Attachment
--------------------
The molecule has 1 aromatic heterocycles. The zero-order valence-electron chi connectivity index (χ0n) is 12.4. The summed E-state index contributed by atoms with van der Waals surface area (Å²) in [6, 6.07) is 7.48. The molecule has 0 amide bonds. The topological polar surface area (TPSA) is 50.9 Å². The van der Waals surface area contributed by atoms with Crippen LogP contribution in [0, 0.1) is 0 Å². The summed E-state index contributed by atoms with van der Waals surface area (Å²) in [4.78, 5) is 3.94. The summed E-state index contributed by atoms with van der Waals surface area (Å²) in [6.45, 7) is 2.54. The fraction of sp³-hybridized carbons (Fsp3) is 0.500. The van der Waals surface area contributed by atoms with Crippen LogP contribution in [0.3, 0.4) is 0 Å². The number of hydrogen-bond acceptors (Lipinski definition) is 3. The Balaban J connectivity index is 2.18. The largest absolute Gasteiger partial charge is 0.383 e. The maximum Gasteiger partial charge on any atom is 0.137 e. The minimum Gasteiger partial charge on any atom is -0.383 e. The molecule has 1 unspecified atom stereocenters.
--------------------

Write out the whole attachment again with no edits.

The molecule has 1 aromatic heterocycles. The zero-order valence-electron chi connectivity index (χ0n) is 12.4. The summed E-state index contributed by atoms with van der Waals surface area (Å²) in [6, 6.07) is 7.48. The molecule has 0 amide bonds. The topological polar surface area (TPSA) is 50.9 Å². The van der Waals surface area contributed by atoms with Crippen LogP contribution in [0, 0.1) is 0 Å². The summed E-state index contributed by atoms with van der Waals surface area (Å²) in [4.78, 5) is 3.94. The summed E-state index contributed by atoms with van der Waals surface area (Å²) in [6.45, 7) is 2.54. The fraction of sp³-hybridized carbons (Fsp3) is 0.500. The van der Waals surface area contributed by atoms with Crippen LogP contribution in [0.3, 0.4) is 0 Å². The number of hydrogen-bond acceptors (Lipinski definition) is 3. The Balaban J connectivity index is 2.18. The largest absolute Gasteiger partial charge is 0.383 e. The maximum Gasteiger partial charge on any atom is 0.137 e. The minimum Gasteiger partial charge on any atom is -0.383 e. The molecule has 1 unspecified atom stereocenters.